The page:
"BTSTU - Edit"

The first 30 seconds of "BTSTU" give a clear window into Jai Paul's singular style: sweet vocals are juxtaposed with harsh lyrics; whispery, electronically layered "oohs" give way to first verse "Don't fuck with me, don't fuck with me/Since you shipped my ass off to sea/I never knew where I was going/I went where the water was flowing." The rest of the track features dubstep-inspired production and glittering synths, plus more of Jai's waifish falsetto. (FWIW, according to Jai's old MySpace profile, "BTSTU" stands for Batistuta, a former Argentinian soccer player. Alternatively, it is rumored to mean "back to save the universe.")

"Jasmine - Demo"

Jai pieces together smothered vocals, sparse synth and guitar, and thumping drums in spacey cut "Jasmine." The song plays with a lot of rhythmic elements and beat switches, changing its sound on a dime as the drums halt and shift.

"Higher Res" (with Big Boi and Little Dragon)

His first officially-released collaborative credit, "Higher Res" appeared on the deluxe version of Big Boi's 2012 album Vicious Lies and Dangerous Rumors. Jai contributed production and vocals on the hook that opens the song, with Little Dragon taking over partway through. It foregrounds Jai's dense and dark production-style, creating a compelling avant-garde background for Big Boi's verses.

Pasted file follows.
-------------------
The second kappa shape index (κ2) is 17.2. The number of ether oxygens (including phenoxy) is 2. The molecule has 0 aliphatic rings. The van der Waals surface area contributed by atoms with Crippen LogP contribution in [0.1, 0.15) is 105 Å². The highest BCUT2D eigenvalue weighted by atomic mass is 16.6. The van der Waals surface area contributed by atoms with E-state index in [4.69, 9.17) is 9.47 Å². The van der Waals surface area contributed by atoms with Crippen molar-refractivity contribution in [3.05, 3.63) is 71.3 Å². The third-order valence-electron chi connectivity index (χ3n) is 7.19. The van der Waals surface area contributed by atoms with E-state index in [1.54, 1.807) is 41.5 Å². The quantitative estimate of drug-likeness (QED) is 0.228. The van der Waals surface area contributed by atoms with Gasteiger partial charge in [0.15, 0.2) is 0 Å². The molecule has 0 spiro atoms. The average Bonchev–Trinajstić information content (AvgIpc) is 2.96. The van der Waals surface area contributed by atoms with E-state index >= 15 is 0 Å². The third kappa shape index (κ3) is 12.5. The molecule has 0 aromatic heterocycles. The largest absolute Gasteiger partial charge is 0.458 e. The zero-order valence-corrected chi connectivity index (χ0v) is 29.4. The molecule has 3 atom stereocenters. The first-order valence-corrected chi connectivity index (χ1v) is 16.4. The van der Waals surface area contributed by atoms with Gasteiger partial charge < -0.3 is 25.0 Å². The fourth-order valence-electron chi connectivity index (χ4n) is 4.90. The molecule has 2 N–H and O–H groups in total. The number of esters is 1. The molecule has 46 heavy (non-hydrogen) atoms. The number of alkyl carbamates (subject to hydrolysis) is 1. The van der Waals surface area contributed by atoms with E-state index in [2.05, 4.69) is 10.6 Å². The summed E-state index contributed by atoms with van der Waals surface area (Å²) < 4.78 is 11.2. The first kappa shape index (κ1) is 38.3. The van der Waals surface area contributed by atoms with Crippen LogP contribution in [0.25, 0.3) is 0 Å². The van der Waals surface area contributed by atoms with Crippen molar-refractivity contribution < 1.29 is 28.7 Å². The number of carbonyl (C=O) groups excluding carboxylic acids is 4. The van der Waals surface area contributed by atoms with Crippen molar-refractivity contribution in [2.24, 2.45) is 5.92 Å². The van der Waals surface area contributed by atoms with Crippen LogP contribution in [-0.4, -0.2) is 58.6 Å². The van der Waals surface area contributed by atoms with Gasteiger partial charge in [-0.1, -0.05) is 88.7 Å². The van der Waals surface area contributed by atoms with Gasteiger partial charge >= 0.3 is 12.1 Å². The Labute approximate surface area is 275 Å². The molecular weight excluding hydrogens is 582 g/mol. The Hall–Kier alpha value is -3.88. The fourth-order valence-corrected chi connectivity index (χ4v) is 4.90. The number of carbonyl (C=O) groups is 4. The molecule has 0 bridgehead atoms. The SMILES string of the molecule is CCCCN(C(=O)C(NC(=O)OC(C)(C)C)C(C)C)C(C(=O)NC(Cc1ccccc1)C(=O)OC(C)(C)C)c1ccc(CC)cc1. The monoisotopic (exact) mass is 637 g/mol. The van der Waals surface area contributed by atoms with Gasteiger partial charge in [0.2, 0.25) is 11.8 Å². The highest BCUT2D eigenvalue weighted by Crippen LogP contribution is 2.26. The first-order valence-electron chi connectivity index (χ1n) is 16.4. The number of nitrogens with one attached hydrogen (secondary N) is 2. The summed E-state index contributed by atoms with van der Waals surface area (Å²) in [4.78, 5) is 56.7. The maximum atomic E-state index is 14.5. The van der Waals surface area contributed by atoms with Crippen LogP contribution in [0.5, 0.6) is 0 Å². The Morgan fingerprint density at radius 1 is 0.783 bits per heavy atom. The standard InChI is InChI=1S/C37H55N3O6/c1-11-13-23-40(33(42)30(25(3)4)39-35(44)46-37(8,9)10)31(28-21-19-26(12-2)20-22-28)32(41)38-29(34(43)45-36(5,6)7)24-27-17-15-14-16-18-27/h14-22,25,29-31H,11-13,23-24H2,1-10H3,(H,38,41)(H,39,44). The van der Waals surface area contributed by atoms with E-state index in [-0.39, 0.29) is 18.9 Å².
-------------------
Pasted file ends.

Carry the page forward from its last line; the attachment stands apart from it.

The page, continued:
"Str8 Outta Mumbai"

Ostensibly the only fully-complete song on Bait Ones at the time of its leak, "Str8 Outta Mumbai" sees Jai Paul expand his instrumentation to saxophone and bells to shape a pop song about a growing relationship. The song climaxes with its sax solo, bridge, and sample of Tamil pop song "Bala Main Bairagan" by Vani Jairam.

"Genevieve - Unfinished"

"Genevieve" has a guitar line and hook harmonies that sound like Prince, a cowbell reminiscent of LCD Soundsystem, and blaring synths that recall Skrillex. Plus, it features one of Jai's most assertive vocal performances on the album. The track clocks in at just under four minutes, but the last minute serves as a kind of interlude, or maybe alternate ending. Like some of the shorter cuts on Bait Ones--"chix," "baby beat," "good time," etc--it gives an intimate glimpse at his process of producing the album.